The first round of the final series of presidential debates highlighted the differences between President Obama and former Governor Romney on energy, taxes and subsidies.
CURWOOD: From the Jennifer and Ted Stanley Studios in Boston, this is Living on Earth. I'm Steve Curwood. The first Presidential debate dealt with domestic issues - the economy, taxes, jobs… by all accounts, Governor Romney was well prepared and combative, charging the President with imposing "trickle down government" on America.
For his part, President Obama seemed more subdued, addressing the camera and the viewers, rather than his challenger. Energy was an issue addressed early - and the President saw some common ground.
OBAMA: On energy, Governor Romney and I, we both agree that we've got to boost American energy production. And oil and natural gas production are higher than they've been in years. But I also believe that we've got to look at the energy sources of the future, like wind and solar and biofuels, and make those investments.
CURWOOD: But the President's Republican opponent had a different take on why oil and gas production is booming, and where to look for more energy.
ROMNEY: Energy is critical, and the president pointed out correctly that production of oil and gas in the U.S. is up. But not due to his policies. In spite of his policies. Mr. President, all of the increase in natural gas and oil has happened on private land, not on government land. On government land, your administration has cut the number of permits and licenses in half. If I'm president, I'll double them. And also get the — the oil from offshore and Alaska. And I'll bring that pipeline in from Canada.
And by the way, I like coal. I'm going to make sure we continue to burn clean coal. People in the coal industry feel like it's getting crushed by your policies. I want to get America and North America energy independent, so we can create those jobs.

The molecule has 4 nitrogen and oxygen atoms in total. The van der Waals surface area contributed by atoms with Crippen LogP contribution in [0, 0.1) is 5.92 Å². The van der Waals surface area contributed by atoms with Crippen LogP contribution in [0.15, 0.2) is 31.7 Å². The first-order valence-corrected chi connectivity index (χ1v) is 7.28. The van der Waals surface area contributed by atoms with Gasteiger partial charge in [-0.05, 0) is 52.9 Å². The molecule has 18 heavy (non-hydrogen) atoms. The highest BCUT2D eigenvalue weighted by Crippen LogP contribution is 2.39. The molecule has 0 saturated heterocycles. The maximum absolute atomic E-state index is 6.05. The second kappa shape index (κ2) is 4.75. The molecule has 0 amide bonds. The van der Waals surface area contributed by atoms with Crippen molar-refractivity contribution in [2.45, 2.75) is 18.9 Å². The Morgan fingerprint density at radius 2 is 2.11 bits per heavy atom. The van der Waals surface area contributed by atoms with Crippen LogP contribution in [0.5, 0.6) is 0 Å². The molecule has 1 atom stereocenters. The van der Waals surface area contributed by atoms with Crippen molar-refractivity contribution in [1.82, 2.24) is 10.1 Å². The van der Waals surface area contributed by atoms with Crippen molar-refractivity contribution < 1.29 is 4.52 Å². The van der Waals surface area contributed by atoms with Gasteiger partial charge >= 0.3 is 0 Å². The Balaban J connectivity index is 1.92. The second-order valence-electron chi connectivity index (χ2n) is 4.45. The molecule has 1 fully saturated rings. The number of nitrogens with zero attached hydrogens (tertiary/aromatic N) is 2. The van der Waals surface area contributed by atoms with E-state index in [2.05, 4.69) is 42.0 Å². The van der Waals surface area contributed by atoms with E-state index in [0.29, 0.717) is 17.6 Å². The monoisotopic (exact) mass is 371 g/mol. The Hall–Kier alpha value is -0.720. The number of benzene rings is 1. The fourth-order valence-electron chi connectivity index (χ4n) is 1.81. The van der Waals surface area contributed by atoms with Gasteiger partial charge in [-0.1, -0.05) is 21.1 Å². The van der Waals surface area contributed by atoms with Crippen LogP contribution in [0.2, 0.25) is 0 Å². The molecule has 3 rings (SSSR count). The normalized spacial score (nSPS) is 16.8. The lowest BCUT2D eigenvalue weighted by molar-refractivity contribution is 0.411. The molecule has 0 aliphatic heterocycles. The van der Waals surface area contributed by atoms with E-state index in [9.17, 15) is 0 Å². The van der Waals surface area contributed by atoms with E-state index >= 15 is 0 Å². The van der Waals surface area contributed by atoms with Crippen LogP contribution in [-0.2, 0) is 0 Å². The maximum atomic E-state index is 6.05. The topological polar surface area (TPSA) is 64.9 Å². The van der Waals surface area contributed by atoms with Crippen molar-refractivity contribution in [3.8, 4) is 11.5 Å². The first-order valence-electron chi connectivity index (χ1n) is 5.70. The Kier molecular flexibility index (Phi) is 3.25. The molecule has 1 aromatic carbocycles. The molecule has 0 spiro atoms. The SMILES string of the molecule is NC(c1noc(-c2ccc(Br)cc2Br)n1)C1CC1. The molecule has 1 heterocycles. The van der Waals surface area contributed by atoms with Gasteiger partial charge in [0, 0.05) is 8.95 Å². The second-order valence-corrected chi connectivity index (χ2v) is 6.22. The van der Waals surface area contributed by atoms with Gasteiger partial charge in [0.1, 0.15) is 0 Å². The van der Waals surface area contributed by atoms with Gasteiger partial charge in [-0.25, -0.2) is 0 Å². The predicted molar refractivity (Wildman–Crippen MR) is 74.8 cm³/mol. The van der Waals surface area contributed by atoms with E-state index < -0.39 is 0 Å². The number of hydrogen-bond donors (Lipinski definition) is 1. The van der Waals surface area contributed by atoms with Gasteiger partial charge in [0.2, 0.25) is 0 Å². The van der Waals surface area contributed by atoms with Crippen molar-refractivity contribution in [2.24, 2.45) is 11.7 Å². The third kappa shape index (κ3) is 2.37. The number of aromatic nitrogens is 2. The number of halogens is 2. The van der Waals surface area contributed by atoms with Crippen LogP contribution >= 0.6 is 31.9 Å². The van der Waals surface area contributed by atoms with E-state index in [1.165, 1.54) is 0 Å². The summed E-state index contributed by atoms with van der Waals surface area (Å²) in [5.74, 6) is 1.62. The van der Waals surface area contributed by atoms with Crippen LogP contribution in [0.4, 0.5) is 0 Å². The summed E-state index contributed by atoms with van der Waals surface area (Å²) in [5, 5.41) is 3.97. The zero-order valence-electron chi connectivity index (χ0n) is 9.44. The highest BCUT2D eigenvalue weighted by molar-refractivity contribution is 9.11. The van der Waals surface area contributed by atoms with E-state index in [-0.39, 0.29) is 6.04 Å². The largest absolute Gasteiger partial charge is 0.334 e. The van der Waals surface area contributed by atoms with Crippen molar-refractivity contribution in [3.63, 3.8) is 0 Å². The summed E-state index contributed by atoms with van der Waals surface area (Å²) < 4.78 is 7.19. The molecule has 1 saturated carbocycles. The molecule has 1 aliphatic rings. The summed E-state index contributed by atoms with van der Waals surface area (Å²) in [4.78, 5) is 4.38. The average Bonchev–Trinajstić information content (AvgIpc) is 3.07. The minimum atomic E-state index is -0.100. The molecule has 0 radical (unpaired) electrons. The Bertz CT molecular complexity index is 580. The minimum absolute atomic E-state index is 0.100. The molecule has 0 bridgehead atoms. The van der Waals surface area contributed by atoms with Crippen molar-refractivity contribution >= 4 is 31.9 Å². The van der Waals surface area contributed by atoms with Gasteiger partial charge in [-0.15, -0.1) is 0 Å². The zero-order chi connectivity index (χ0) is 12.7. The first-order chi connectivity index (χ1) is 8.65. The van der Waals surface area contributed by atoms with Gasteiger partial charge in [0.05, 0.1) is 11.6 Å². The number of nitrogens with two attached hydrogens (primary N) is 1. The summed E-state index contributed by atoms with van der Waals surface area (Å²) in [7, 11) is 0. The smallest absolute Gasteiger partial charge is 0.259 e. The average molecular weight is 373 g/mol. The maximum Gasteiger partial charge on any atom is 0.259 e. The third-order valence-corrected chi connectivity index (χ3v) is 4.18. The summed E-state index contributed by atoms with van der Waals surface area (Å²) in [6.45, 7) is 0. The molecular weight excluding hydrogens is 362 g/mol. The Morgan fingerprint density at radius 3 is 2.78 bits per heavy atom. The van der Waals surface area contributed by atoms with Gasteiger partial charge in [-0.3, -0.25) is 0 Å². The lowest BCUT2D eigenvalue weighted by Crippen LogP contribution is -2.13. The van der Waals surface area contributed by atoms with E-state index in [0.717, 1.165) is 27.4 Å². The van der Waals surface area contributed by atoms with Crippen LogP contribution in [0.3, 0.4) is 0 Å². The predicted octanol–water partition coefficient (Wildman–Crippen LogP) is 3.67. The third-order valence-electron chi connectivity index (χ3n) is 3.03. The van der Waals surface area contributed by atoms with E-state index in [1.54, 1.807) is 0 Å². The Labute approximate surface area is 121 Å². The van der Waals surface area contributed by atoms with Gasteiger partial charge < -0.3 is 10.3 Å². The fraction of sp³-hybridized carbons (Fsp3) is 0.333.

CURWOOD: Energy was also wrapped into the part of the debate about government deficits. President Obama said he could see some cuts.
OBAMA: The — the oil industry gets $4 billion a year in corporate welfare. Basically, they get deductions that those small businesses that Governor Romney refers to, they don't get. Now, does anybody think that ExxonMobil needs some extra money when they're making money every time you go to the pump? Why wouldn't we want to eliminate that?
CURWOOD: For his part, Governor Romney attacked President Obama for his investments in energy conservation and renewable energy.
ROMNEY: You put $90 billion into — into green jobs. And — and I — look, I'm all in favor of green energy. Ninety billion — that — that would have — that would have hired 2 million teachers. Ninety billion dollars. And these businesses — many of them have gone out of business. I think about half of them, of the ones have been invested in, they've gone out of business. A number of them happened to be owned by — by people who were contributors to your campaigns.
CURWOOD: Almost all the points the two candidates made are well worn talking points in stump speeches and in the barrage of campaign ads in swing states. But the debate did bring home the point whoever is at the helm in the White House for the next four years will have to chart a critical course for energy, and the economy.
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